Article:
Rachel Neilson: So how do you turn that around? How do you see that in a different light?
Dr. Jennifer Finlayson-Fife: I think that a different way of thinking about it is that, “I've been giving a lot all day to young children,” which any of us who've done that know how challenging that is. What kind of rigor is in that kind of caretaking? “And that I want to be taken care of tonight. I want to be loved, and cared for, through my sensuality, and my sexuality. That I'd like to be given to.” Think of sexuality as a way to be in relationship to yourself. To be in relationship to your spouse. Let yourself be taken care of in this way. Being given to physically, as a way of filling you back up, reconnecting you to yourself, and to your spouse. To have the resources for that kind of work that may happen in the next 30 minutes after when your child wakes up again. Now you have more to give. But this is not the frame of a selfless woman who services everyone. This is about being a whole woman who is loving, but also able to be loved. Gives but also can deeply receive. And I think for many of us, that's a scary meaning frame to even try on. We like the control that's in the position of always being the giver. There's control in it, even though we can talk about it resentfully.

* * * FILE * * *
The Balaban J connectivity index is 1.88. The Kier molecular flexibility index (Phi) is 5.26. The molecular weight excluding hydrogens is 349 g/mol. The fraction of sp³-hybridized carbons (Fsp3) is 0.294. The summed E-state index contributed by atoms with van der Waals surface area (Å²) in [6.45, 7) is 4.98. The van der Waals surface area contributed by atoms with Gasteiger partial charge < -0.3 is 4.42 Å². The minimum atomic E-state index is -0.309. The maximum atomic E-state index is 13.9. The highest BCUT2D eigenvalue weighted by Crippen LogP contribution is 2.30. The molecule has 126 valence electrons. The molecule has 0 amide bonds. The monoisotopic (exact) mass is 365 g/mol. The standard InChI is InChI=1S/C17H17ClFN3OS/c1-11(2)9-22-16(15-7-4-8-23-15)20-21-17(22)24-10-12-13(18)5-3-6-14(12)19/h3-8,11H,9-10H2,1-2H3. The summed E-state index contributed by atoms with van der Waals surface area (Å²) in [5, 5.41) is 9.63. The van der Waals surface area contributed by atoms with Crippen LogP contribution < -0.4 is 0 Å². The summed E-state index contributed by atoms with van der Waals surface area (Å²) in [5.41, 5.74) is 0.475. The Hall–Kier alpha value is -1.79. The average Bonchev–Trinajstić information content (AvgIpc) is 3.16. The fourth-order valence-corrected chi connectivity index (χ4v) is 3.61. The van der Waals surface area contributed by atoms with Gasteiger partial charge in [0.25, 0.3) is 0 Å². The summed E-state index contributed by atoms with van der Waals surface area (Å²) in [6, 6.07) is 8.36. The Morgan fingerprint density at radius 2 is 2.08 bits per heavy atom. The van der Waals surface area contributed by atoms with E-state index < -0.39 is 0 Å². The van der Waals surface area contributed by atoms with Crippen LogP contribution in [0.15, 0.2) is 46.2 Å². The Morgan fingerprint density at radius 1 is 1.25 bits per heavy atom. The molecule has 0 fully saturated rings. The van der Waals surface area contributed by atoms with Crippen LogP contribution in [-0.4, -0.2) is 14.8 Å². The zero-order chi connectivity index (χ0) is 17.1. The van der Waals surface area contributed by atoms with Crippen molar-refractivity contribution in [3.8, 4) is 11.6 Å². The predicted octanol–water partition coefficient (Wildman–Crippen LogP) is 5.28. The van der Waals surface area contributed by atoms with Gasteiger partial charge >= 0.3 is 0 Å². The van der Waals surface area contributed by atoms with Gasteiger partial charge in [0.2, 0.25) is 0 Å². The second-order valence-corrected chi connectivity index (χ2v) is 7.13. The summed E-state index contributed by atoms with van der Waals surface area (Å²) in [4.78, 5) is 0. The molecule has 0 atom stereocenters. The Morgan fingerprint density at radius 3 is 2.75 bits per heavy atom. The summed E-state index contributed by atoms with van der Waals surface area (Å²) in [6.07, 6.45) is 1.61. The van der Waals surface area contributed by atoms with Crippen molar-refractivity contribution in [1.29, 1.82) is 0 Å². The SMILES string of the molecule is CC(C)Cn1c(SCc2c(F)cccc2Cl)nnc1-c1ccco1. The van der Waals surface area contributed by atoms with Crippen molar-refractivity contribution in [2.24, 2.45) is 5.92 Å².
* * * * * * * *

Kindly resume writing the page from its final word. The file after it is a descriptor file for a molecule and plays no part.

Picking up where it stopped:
Rachel Neilson: Well it does go back to what you said in the previous takeaway, about this sense of agency. That as long as you're the giver, you're maintaining your sense of agency. But when you start to admit that you really need something too, and that you desire it, and that you're receiving it as well, it can feel a little bit scary to realize it. It feels like you're not in full control anymore.